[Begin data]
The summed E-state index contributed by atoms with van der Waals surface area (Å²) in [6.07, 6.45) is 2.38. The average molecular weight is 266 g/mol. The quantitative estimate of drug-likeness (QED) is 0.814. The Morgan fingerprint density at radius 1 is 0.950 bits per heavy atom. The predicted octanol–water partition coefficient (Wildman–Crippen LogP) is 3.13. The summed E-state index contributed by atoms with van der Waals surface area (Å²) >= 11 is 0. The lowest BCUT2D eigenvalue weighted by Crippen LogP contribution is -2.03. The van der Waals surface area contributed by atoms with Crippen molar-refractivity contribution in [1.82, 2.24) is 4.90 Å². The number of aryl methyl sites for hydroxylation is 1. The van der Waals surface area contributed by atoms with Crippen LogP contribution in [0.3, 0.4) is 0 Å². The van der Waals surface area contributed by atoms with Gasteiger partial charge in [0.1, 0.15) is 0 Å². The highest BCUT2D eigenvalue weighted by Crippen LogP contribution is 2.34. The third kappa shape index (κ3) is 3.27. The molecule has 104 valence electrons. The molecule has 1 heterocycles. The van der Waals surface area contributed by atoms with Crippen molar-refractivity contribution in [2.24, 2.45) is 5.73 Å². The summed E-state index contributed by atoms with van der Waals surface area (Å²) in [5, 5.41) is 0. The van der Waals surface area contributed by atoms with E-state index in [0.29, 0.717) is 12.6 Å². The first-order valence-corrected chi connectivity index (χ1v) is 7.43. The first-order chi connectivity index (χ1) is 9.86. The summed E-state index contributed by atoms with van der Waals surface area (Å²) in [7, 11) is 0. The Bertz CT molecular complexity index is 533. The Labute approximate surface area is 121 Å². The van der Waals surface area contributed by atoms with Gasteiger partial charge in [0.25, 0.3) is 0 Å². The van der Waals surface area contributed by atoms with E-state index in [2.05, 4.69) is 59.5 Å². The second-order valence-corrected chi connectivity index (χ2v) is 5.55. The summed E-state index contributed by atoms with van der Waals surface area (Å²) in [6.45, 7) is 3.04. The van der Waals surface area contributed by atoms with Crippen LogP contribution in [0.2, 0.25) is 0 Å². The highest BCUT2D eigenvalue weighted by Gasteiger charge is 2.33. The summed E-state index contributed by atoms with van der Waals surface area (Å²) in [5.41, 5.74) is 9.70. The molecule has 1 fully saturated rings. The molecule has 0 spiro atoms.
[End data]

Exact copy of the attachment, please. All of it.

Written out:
The summed E-state index contributed by atoms with van der Waals surface area (Å²) in [6.07, 6.45) is 2.38. The average molecular weight is 266 g/mol. The quantitative estimate of drug-likeness (QED) is 0.814. The Morgan fingerprint density at radius 1 is 0.950 bits per heavy atom. The predicted octanol–water partition coefficient (Wildman–Crippen LogP) is 3.13. The summed E-state index contributed by atoms with van der Waals surface area (Å²) >= 11 is 0. The lowest BCUT2D eigenvalue weighted by Crippen LogP contribution is -2.03. The van der Waals surface area contributed by atoms with Crippen molar-refractivity contribution in [1.82, 2.24) is 4.90 Å². The number of aryl methyl sites for hydroxylation is 1. The van der Waals surface area contributed by atoms with Crippen LogP contribution in [0.3, 0.4) is 0 Å². The van der Waals surface area contributed by atoms with Gasteiger partial charge in [0.1, 0.15) is 0 Å². The highest BCUT2D eigenvalue weighted by Crippen LogP contribution is 2.34. The third kappa shape index (κ3) is 3.27. The molecule has 104 valence electrons. The molecule has 1 heterocycles. The van der Waals surface area contributed by atoms with Crippen molar-refractivity contribution in [2.24, 2.45) is 5.73 Å². The summed E-state index contributed by atoms with van der Waals surface area (Å²) in [5, 5.41) is 0. The van der Waals surface area contributed by atoms with E-state index in [0.29, 0.717) is 12.6 Å². The first-order valence-corrected chi connectivity index (χ1v) is 7.43. The first-order chi connectivity index (χ1) is 9.86. The summed E-state index contributed by atoms with van der Waals surface area (Å²) in [7, 11) is 0. The Bertz CT molecular complexity index is 533. The Labute approximate surface area is 121 Å². The van der Waals surface area contributed by atoms with Gasteiger partial charge in [0.25, 0.3) is 0 Å². The van der Waals surface area contributed by atoms with E-state index in [2.05, 4.69) is 59.5 Å². The second-order valence-corrected chi connectivity index (χ2v) is 5.55. The summed E-state index contributed by atoms with van der Waals surface area (Å²) in [6.45, 7) is 3.04. The van der Waals surface area contributed by atoms with Crippen LogP contribution in [0.2, 0.25) is 0 Å². The highest BCUT2D eigenvalue weighted by Gasteiger charge is 2.33. The summed E-state index contributed by atoms with van der Waals surface area (Å²) in [5.41, 5.74) is 9.70. The molecule has 1 fully saturated rings. The molecule has 0 spiro atoms.